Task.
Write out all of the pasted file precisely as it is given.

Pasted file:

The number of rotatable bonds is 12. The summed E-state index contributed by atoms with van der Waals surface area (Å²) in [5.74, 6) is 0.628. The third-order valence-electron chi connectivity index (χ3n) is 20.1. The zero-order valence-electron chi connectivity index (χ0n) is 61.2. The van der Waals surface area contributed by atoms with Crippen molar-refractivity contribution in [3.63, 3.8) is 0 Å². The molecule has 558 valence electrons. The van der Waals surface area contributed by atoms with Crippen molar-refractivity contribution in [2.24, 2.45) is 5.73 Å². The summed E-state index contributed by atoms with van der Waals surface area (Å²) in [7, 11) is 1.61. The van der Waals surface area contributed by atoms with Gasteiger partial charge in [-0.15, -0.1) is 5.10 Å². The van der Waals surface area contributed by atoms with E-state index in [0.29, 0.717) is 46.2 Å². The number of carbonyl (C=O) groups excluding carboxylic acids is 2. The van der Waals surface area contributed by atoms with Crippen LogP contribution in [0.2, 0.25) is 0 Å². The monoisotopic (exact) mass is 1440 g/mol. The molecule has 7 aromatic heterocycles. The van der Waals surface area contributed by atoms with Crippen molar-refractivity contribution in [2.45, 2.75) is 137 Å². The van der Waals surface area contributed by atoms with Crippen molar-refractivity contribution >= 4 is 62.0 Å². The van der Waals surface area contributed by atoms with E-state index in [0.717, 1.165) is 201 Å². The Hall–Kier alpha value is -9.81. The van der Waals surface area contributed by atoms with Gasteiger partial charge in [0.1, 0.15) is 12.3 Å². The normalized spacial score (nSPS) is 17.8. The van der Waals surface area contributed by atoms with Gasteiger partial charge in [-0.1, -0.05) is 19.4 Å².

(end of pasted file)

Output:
The number of rotatable bonds is 12. The summed E-state index contributed by atoms with van der Waals surface area (Å²) in [5.74, 6) is 0.628. The third-order valence-electron chi connectivity index (χ3n) is 20.1. The zero-order valence-electron chi connectivity index (χ0n) is 61.2. The van der Waals surface area contributed by atoms with Crippen molar-refractivity contribution in [3.63, 3.8) is 0 Å². The molecule has 558 valence electrons. The van der Waals surface area contributed by atoms with Crippen molar-refractivity contribution in [2.24, 2.45) is 5.73 Å². The summed E-state index contributed by atoms with van der Waals surface area (Å²) in [7, 11) is 1.61. The van der Waals surface area contributed by atoms with Gasteiger partial charge in [-0.15, -0.1) is 5.10 Å². The van der Waals surface area contributed by atoms with E-state index in [0.29, 0.717) is 46.2 Å². The number of carbonyl (C=O) groups excluding carboxylic acids is 2. The van der Waals surface area contributed by atoms with Crippen LogP contribution in [0.2, 0.25) is 0 Å². The monoisotopic (exact) mass is 1440 g/mol. The molecule has 7 aromatic heterocycles. The van der Waals surface area contributed by atoms with Crippen molar-refractivity contribution in [2.45, 2.75) is 137 Å². The van der Waals surface area contributed by atoms with Crippen molar-refractivity contribution >= 4 is 62.0 Å². The van der Waals surface area contributed by atoms with E-state index in [0.717, 1.165) is 201 Å². The Hall–Kier alpha value is -9.81. The van der Waals surface area contributed by atoms with Gasteiger partial charge in [0.1, 0.15) is 12.3 Å². The normalized spacial score (nSPS) is 17.8. The van der Waals surface area contributed by atoms with Gasteiger partial charge in [-0.1, -0.05) is 19.4 Å².